We sometimes talk about forgiving someone we’ve never met, and there are inspiring stories of people doing so when they have been painfully wronged. However, when we talk about forgiveness in this situation, what we actually mean is “letting go of our bitterness” – which is absolutely the right thing to do. Technically, this action can’t mean ‘forgiveness’ if the perpetrator has not apologised sincerely (ie repented), because forgiveness is a response to repentance in the same way that thanks is a response to being given something.
It’s often said that we should forgive people whether or not they ask for forgiveness. For instance, we might think of Jesus’ answer to Peter’s question, “Lord, how many times shall I forgive my brother or sister who sins against me?” But Jesus’ reply is not about forgiving without repentance; rather he says that when there is repentance we should forgive without limit. We miss the point if we don’t realise that forgiveness should be a response to repentance and not a response to sin. Luke makes this clear by recording Jesus’ longer answer (that Matthew thought was too obvious): “If your brother or sister sins against you, rebuke them; and if they repent, forgive them” (Matthew 18.21-22; Luke 17:3-4, my italics).
Opening the door
Forgiveness is something that the perpetrator needs. What the victim needs is peace – and that comes from putting away the anger and hurt.
We might want to hang on to anger as a point of ‘principle’ – especially when the perpetrator refuses to acknowledge their fault – but in doing so we’ll end up tormented by bitterness and thoughts of revenge. There’s no need for this because we can reliably commit them to God: “Leave it to the wrath of God, for it is written ‘Vengeance is mine, I will repay,’ (Romans 12:19, ESV).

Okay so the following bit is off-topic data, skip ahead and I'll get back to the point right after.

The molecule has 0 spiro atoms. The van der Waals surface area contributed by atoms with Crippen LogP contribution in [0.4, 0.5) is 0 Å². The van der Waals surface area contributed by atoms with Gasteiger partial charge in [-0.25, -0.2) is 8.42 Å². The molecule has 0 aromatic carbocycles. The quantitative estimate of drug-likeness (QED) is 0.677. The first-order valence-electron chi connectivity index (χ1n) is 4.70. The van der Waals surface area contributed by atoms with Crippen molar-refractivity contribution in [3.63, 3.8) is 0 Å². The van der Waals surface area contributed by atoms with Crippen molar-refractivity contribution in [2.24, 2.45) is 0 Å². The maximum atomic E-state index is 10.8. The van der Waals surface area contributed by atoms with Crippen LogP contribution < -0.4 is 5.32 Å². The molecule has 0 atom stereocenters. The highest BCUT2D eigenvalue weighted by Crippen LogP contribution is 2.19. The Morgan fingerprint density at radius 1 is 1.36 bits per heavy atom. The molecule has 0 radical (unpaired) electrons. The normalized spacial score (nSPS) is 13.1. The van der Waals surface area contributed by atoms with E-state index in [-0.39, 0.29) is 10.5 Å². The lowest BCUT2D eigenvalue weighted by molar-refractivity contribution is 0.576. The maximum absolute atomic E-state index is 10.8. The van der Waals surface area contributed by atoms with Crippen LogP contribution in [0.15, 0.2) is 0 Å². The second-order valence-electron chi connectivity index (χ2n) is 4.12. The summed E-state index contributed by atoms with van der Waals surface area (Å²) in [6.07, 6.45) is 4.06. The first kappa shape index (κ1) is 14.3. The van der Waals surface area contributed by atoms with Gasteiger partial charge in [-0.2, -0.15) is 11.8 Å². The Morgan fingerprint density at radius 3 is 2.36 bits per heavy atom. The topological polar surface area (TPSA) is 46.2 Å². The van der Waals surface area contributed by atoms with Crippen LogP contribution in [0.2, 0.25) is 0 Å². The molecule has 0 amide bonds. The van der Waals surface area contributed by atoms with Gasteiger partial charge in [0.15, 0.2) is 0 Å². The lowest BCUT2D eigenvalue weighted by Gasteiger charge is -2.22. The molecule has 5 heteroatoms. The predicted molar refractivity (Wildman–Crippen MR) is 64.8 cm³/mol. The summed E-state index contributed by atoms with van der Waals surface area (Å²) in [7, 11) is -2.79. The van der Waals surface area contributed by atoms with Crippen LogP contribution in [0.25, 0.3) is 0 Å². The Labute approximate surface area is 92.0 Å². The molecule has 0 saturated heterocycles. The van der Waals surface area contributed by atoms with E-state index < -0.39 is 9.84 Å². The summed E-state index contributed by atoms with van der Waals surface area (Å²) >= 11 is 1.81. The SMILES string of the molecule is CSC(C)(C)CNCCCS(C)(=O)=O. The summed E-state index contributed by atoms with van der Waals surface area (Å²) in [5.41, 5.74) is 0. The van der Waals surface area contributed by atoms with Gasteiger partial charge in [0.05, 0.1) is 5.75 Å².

A pair of locked glass doors separate a perpetrator and their victim after a wrong has been committed. It is as though they are both imprisoned in rooms facing each other across a corridor. They are isolated from one another and to some extent from the rest of humanity who walk the corridor between them. The victim can open their door by letting go of their bitterness and their desire for revenge. The perpetrator can open their door by offering a sincere apology. But they can only be reconciled if they both open their door.
Both sides in a dispute need to work at reconciliation, and this is just as important for the victim as the perpetrator. If we don’t immediately seek the peace beyond our pain and anger, we can become a victim twice over – a victim of the original offence and a victim of internalised bitter resentment. We need to hand these emotions over to God, who will establish final justice with righteous wrath on all unrepented sin. This principle was so important to Jesus that he made it the subject of one of his key commandments. So who is the enemy you need to pray for?